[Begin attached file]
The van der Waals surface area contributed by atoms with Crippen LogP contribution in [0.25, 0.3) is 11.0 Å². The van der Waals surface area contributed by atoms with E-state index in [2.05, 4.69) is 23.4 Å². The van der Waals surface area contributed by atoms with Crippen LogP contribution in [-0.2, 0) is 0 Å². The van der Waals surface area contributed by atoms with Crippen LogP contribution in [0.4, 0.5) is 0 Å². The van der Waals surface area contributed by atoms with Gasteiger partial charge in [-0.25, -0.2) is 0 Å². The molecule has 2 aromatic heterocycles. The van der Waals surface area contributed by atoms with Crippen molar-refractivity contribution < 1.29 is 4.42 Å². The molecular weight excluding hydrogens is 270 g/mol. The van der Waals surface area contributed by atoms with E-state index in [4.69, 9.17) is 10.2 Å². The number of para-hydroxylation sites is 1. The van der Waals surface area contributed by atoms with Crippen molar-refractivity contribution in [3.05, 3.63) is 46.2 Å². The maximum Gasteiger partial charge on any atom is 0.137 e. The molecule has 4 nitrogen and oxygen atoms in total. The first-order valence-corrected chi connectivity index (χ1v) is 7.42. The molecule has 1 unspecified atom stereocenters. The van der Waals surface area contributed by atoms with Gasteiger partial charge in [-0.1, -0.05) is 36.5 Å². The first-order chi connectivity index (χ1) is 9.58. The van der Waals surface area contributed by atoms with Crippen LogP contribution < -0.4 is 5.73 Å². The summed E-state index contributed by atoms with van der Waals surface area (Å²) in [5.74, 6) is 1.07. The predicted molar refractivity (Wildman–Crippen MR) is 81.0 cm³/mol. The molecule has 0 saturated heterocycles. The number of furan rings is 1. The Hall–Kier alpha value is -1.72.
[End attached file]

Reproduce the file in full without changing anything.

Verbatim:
The van der Waals surface area contributed by atoms with Crippen LogP contribution in [0.25, 0.3) is 11.0 Å². The van der Waals surface area contributed by atoms with E-state index in [2.05, 4.69) is 23.4 Å². The van der Waals surface area contributed by atoms with Crippen LogP contribution in [-0.2, 0) is 0 Å². The van der Waals surface area contributed by atoms with Crippen LogP contribution in [0.4, 0.5) is 0 Å². The van der Waals surface area contributed by atoms with Gasteiger partial charge in [-0.25, -0.2) is 0 Å². The molecule has 2 aromatic heterocycles. The van der Waals surface area contributed by atoms with Crippen molar-refractivity contribution < 1.29 is 4.42 Å². The molecular weight excluding hydrogens is 270 g/mol. The van der Waals surface area contributed by atoms with E-state index in [4.69, 9.17) is 10.2 Å². The number of para-hydroxylation sites is 1. The van der Waals surface area contributed by atoms with Crippen molar-refractivity contribution in [3.05, 3.63) is 46.2 Å². The maximum Gasteiger partial charge on any atom is 0.137 e. The molecule has 4 nitrogen and oxygen atoms in total. The first-order valence-corrected chi connectivity index (χ1v) is 7.42. The molecule has 1 unspecified atom stereocenters. The van der Waals surface area contributed by atoms with Gasteiger partial charge in [-0.1, -0.05) is 36.5 Å². The first-order chi connectivity index (χ1) is 9.58. The van der Waals surface area contributed by atoms with Crippen LogP contribution < -0.4 is 5.73 Å². The summed E-state index contributed by atoms with van der Waals surface area (Å²) in [5.74, 6) is 1.07. The predicted molar refractivity (Wildman–Crippen MR) is 81.0 cm³/mol. The molecule has 0 saturated heterocycles. The number of furan rings is 1. The Hall–Kier alpha value is -1.72.